(2) Depend upon worldly wisdom rather than godly wisdom. The captain and owner of the ship believed each other instead of Paul (verse 11). Don’t go to the people of this world and ask them what to do. Seek a godly counselor — one that bases their counsel on the Word of God.

(3) Take the easy way out. Because the harbor wasn’t up to their standards, they decided to depart hastily (Acts 27:12).When they made their decision, it was based on what would be easy. Almost always you’ll find trouble this way! Sometimes, we’re called upon to endure hardness as good soldiers of Jesus Christ.

(4) Follow the crowd. There was a crowd on that boat. When they took a vote, Paul was outvoted (verse 12). They said, “Let’s sail.” But if you think about it, often the majority is wrong. Don’t get the idea that if everybody says it, then it’s right. You may go from person to person trying to get permission to do what you already decided to do, but frequently, the majority is simply a lot of people pooling their ignorance.

(5) Depend upon circumstances. In Acts 27:13 they said, “The sun is shining, the sea is calm, and the wind is blowing in our direction; it must be the right thing.” There are a lot of people who are led by circumstances and say, “Lord, it must be Your will. It looks good.” But that soothing south wind may turn into a horrible, ferocious storm.

(6) Responding to Rain. When they found themselves in the teeth of this torrential rainstorm, the ungodly on this ship reacted in some curious ways:

• In verse 15, they saw dashed dreams as the floundering vessel began to sink.
• And they also saw desperate efforts as described in verse 16. They desperately tried to get the tackle of the ship back together.
• Subsequently in verses 18-19, they experienced wasted resources. They started dumping what they thought were precious things into the ocean. What a waste!
• Then in verse 20, they lost hope. The stars, sun and moon had disappeared and they were in complete darkness.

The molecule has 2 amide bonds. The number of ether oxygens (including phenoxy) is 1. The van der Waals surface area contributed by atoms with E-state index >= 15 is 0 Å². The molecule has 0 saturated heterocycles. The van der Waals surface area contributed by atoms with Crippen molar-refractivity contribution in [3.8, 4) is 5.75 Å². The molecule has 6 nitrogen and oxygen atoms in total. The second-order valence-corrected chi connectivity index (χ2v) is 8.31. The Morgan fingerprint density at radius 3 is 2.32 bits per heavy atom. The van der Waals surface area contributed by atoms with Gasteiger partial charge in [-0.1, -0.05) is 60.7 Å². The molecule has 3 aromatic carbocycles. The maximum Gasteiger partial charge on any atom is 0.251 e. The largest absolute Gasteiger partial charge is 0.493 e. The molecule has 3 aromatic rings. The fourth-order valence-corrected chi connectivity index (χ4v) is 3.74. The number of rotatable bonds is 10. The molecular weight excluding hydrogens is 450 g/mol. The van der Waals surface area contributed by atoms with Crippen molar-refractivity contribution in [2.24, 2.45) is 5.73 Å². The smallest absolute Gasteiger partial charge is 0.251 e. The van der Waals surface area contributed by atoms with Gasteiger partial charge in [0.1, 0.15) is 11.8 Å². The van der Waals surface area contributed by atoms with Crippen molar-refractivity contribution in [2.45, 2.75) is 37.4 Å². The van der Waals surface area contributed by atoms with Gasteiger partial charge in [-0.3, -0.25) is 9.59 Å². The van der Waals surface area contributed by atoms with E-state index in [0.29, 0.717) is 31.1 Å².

• And finally, in verse 30, we see their foolish actions almost caused their demise as they tried to escape by lifeboats. In our lives today, we often see escapism in the form of alcohol, divorce, desertion, or even suicide. These are all foolish reactions to the storms of our lives.

In contrast to the ungodly responses, Paul said “be of good cheer” (verses 22 and 25). Can you imagine saying that in the midst of these problems? But the same One Who gave him songs in the night in a dungeon at Philippi (Acts 16:25) gave him peace in the midst of this storm — His name is Jesus.

We serve a mighty God! You may fail, flounder, and sin; but God is ultimately in control. Paul believed in God and could say, “Be of good cheer,” even in the midst of his storm. And you can, too, by relying on the same God Who brought him through the storm. (Quote source here.)

In a devotion titled, The Storms of Life,” by Albert Lee, former director of international ministries for Our Daily Bread Ministries, published in Our Daily Bread, he writes the following:

The Storms of Life

In the book of Mark we read about a terrible storm. The disciples were with Jesus on a boat crossing the Sea of Galilee. When a “furious squall came up,” the disciples—among them some seasoned fishermen—were afraid for their lives (4:37-38). Did God not care? Weren’t they handpicked by Jesus and closest to Him? Weren’t they obeying Jesus who told them to “go over to the other side”? (v. 35). Why, then, were they going through such a turbulent time?